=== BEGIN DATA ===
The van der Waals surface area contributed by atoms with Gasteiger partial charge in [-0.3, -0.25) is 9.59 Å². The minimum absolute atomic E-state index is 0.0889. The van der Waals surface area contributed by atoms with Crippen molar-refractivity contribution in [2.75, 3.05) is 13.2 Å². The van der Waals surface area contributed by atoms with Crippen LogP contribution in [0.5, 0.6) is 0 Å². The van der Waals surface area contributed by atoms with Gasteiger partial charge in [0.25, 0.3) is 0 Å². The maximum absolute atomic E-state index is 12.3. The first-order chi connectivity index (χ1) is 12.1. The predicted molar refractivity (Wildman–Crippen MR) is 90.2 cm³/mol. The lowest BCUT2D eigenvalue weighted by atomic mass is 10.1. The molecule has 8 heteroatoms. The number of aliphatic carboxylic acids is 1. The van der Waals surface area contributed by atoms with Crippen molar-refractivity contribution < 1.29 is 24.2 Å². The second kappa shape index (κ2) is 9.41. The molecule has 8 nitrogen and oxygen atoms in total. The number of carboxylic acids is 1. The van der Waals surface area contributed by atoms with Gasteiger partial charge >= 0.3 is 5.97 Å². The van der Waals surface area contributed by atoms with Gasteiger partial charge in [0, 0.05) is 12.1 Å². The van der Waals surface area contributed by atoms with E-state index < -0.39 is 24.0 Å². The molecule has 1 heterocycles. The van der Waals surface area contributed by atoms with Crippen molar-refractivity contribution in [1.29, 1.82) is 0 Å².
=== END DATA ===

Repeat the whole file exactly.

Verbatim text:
The van der Waals surface area contributed by atoms with Gasteiger partial charge in [-0.3, -0.25) is 9.59 Å². The minimum absolute atomic E-state index is 0.0889. The van der Waals surface area contributed by atoms with Crippen molar-refractivity contribution in [2.75, 3.05) is 13.2 Å². The van der Waals surface area contributed by atoms with Crippen LogP contribution in [0.5, 0.6) is 0 Å². The van der Waals surface area contributed by atoms with Gasteiger partial charge in [0.25, 0.3) is 0 Å². The maximum absolute atomic E-state index is 12.3. The first-order chi connectivity index (χ1) is 12.1. The predicted molar refractivity (Wildman–Crippen MR) is 90.2 cm³/mol. The lowest BCUT2D eigenvalue weighted by atomic mass is 10.1. The molecule has 8 heteroatoms. The number of aliphatic carboxylic acids is 1. The van der Waals surface area contributed by atoms with Crippen molar-refractivity contribution < 1.29 is 24.2 Å². The second kappa shape index (κ2) is 9.41. The molecule has 8 nitrogen and oxygen atoms in total. The number of carboxylic acids is 1. The van der Waals surface area contributed by atoms with Gasteiger partial charge >= 0.3 is 5.97 Å². The van der Waals surface area contributed by atoms with Gasteiger partial charge in [0, 0.05) is 12.1 Å². The van der Waals surface area contributed by atoms with E-state index < -0.39 is 24.0 Å². The molecule has 1 heterocycles. The van der Waals surface area contributed by atoms with Crippen molar-refractivity contribution in [1.29, 1.82) is 0 Å².